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TITLE
Kyleakin
EXTERNAL ID
HCD_CARD_284
PLACENAME
Kyleakin
DISTRICT
Skye
OLD COUNTY/PARISH
INVERNESS: Strath
PERIOD
1950s
SOURCE
Skye and Lochalsh Archive Centre
ASSET ID
13059
KEYWORDS
MV Loch Seaforth
mail
cargo
obbe
salt marshes
Kyleakin

This postcard shows Kyleakin and the slipway on a summer day. Two boats are at anchor sheltered behind the slipway, and low tide reveals the wetland of the Obbe. This salt water estuary provides habitat for an abundance of plants such as sea thrift and sea milkwort, as well as a rich feeding area for various waders and wildfowl. Buses are lined up on the slipway waiting for the ferry from Kyle of Lochalsh, to transport passengers to various parts of Skye.

In 1811, landowner Lord Macdonald had plans to turn Kyleakin into a new town, to be renamed New Liverpool. James Gillespie Graham was commissioned to design this model town which would be an industrial and commercial centre for the north. The grand plans included spires, elegant houses and streets named Mews Lane and King Street. A handful of houses were built before the realization that people would not move to such a remote place, building stopped and investors lost their money on this scheme. Years later, Kyleakin became a busy fishing port, with herring boats landing their catch to the four curing sheds. The fish was processed, salted in barrels and sent to Glasgow and markets farther south.

The steamer in Loch Alsh is the MV Loch Seaforth, built by William Denny & Bros Ltd, launched in May 1947, and started on the Kyle of Lochalsh to Stornoway mail route in December that year. In 1949 she became the first MacBrayne's vessel to be fitted with radar. She stayed on that same route until 1972, when she was changed to the Oban, Coll, Tiree, Barra, Lochboisdale route. Unfortunately she didn't last long as in March 1973 she struck a rock in the Sound of Gunna between Coll and Tiree. She was holed below the engine room, and managed to limp into Gott Bay, but there a bulkhead collapsed, she flooded and sank. She was refloated and towed to Troon where she was scrapped.

The Loch Seaforth is pulling away from the pier at Kyle of Lochalsh. In 1897 the railway line, which had previously ended at Stromeferry, was extended to Kyle of Lochalsh, and the village grew quickly. The ferry crossing between Kyle and Kyleakin, linking the Isle of Skye with the mainland also increased the amount of traffic and support services in both places. With the opening of the Skye Bridge in 1995, the main route bypassed Kyleakin, and its direct link with tourism has affected the area. However the village has worked hard at marketing itself as a spot not to be missed, with commissioned artworks, walks and a pleasant harbour.


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Kyleakin

INVERNESS: Strath

1950s

MV Loch Seaforth; mail; cargo; obbe; salt marshes

Skye and Lochalsh Archive Centre

Dualchas Postcards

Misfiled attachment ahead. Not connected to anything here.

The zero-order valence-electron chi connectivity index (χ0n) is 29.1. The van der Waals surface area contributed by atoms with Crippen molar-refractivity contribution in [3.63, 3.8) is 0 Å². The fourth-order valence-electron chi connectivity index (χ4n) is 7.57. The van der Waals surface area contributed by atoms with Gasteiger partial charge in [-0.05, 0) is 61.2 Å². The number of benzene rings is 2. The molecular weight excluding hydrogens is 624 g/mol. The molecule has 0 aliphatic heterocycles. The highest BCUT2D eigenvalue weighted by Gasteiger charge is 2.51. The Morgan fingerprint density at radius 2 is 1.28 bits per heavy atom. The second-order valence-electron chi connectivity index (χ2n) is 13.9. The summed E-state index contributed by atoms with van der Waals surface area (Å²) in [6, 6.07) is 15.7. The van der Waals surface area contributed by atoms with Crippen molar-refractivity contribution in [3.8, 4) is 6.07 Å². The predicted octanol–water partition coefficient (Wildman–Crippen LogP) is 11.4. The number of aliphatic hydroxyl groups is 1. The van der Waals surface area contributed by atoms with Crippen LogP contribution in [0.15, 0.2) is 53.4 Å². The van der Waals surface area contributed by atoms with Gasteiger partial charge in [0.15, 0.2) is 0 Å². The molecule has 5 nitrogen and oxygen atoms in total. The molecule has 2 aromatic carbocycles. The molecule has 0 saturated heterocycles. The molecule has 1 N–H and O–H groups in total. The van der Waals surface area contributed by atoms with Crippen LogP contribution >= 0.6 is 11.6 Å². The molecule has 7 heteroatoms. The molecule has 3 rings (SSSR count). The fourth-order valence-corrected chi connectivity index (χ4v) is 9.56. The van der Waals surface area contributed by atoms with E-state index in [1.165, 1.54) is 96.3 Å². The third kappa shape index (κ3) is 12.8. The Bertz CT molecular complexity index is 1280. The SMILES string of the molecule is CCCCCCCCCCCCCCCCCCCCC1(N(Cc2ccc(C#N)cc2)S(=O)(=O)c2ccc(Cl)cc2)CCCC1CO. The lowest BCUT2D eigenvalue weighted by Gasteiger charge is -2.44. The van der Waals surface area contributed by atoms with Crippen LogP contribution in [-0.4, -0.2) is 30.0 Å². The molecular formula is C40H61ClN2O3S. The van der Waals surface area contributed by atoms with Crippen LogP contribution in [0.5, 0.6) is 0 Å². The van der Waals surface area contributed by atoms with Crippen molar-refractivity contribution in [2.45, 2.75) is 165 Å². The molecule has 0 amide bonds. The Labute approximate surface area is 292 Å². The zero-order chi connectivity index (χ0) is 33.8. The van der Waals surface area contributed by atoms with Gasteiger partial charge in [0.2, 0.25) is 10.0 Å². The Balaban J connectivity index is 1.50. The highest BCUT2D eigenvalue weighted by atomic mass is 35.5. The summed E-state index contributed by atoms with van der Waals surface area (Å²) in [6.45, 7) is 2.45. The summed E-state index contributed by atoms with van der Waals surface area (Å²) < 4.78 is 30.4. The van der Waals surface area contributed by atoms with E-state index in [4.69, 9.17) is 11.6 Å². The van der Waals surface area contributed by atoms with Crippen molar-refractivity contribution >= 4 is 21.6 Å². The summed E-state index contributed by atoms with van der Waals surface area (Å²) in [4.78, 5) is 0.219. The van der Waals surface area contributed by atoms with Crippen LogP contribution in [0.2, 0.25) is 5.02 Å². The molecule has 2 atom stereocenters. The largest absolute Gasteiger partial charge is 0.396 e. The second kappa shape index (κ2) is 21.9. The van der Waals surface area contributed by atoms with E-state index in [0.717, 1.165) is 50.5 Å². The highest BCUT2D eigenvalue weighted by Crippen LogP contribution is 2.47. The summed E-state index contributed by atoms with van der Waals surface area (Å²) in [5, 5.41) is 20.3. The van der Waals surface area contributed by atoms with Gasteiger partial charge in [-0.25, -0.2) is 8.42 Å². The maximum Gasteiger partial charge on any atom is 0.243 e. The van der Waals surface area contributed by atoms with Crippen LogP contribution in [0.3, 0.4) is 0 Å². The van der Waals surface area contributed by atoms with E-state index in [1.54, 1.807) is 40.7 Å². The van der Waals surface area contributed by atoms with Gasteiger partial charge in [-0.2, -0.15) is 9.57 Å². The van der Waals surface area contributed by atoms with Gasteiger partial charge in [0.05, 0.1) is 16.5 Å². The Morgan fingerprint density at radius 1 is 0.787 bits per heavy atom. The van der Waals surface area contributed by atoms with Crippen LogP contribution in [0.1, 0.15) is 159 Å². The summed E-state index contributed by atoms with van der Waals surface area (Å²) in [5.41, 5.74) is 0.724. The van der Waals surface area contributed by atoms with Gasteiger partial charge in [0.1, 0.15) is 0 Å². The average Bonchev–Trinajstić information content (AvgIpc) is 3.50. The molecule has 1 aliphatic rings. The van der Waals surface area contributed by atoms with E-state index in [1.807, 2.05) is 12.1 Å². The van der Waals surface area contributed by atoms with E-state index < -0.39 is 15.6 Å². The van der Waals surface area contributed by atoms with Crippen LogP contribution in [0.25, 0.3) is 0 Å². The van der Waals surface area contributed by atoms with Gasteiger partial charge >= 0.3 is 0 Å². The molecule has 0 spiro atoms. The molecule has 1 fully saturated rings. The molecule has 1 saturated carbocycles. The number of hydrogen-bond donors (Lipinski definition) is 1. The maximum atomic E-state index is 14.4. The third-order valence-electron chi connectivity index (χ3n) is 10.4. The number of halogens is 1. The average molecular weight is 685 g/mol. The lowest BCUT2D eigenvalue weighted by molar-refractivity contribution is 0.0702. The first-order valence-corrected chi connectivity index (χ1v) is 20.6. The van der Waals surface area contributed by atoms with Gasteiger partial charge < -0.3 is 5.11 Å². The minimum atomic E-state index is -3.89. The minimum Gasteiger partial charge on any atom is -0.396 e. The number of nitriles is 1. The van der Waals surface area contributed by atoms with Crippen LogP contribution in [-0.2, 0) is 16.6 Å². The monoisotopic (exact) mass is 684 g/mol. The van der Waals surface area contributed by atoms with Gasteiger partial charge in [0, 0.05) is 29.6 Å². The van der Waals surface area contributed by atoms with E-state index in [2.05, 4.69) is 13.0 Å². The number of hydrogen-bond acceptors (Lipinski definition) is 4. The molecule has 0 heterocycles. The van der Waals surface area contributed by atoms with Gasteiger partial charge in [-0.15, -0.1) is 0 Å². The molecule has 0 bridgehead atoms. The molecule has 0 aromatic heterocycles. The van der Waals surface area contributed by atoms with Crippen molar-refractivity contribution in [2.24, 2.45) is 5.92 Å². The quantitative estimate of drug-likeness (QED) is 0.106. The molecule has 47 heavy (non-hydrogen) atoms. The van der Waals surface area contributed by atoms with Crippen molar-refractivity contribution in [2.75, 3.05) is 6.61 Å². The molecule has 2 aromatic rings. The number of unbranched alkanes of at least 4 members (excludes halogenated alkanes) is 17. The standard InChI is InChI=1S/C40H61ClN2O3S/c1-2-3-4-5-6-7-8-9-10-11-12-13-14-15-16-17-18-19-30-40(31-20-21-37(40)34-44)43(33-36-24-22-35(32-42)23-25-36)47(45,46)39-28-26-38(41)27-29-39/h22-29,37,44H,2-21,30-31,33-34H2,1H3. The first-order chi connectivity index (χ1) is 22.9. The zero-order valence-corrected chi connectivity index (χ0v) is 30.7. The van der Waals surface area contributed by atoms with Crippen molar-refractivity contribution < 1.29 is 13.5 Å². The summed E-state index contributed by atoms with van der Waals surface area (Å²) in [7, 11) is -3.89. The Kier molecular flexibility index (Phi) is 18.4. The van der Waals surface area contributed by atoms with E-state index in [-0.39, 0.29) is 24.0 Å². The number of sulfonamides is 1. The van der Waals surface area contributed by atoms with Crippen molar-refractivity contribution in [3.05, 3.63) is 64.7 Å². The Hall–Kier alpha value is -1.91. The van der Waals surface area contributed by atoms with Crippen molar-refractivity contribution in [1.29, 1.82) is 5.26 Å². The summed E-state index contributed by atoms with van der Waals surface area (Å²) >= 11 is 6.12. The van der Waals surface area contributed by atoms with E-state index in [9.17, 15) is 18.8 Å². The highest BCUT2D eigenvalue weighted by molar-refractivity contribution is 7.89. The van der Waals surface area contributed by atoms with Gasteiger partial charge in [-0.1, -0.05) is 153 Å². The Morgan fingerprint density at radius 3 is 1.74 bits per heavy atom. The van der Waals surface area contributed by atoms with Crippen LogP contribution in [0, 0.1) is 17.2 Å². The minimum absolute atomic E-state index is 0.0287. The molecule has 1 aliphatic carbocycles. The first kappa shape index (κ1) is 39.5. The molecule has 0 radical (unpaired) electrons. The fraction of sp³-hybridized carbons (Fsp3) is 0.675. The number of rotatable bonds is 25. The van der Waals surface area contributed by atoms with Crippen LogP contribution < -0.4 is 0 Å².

This postcard shows Kyleakin and the slipway on a summer day. Two boats are at anchor sheltered behind the slipway, and low tide reveals the wetland of the Obbe. This salt water estuary provides habitat for an abundance of plants such as sea thrift and sea milkwort, as well as a rich feeding area for various waders and wildfowl. Buses are lined up on the slipway waiting for the ferry from Kyle of Lochalsh, to transport passengers to various parts of Skye.<br /> <br /> In 1811, landowner Lord Macdonald had plans to turn Kyleakin into a new town, to be renamed New Liverpool. James Gillespie Graham was commissioned to design this model town which would be an industrial and commercial centre for the north. The grand plans included spires, elegant houses and streets named Mews Lane and King Street. A handful of houses were built before the realization that people would not move to such a remote place, building stopped and investors lost their money on this scheme. Years later, Kyleakin became a busy fishing port, with herring boats landing their catch to the four curing sheds. The fish was processed, salted in barrels and sent to Glasgow and markets farther south.<br /> <br /> The steamer in Loch Alsh is the MV Loch Seaforth, built by William Denny & Bros Ltd, launched in May 1947, and started on the Kyle of Lochalsh to Stornoway mail route in December that year. In 1949 she became the first MacBrayne's vessel to be fitted with radar. She stayed on that same route until 1972, when she was changed to the Oban, Coll, Tiree, Barra, Lochboisdale route. Unfortunately she didn't last long as in March 1973 she struck a rock in the Sound of Gunna between Coll and Tiree. She was holed below the engine room, and managed to limp into Gott Bay, but there a bulkhead collapsed, she flooded and sank. She was refloated and towed to Troon where she was scrapped.<br /> <br /> The Loch Seaforth is pulling away from the pier at Kyle of Lochalsh. In 1897 the railway line, which had previously ended at Stromeferry, was extended to Kyle of Lochalsh, and the village grew quickly. The ferry crossing between Kyle and Kyleakin, linking the Isle of Skye with the mainland also increased the amount of traffic and support services in both places. With the opening of the Skye Bridge in 1995, the main route bypassed Kyleakin, and its direct link with tourism has affected the area. However the village has worked hard at marketing itself as a spot not to be missed, with commissioned artworks, walks and a pleasant harbour. <br /> <br /> <br /> This image may be available to purchase.<br /> For further information about purchasing and prices please email<br /> <a href= "mailto: skyeandlochalsh.archives@highlifehighland.com" >Skye and Lochalsh Archives</a><br />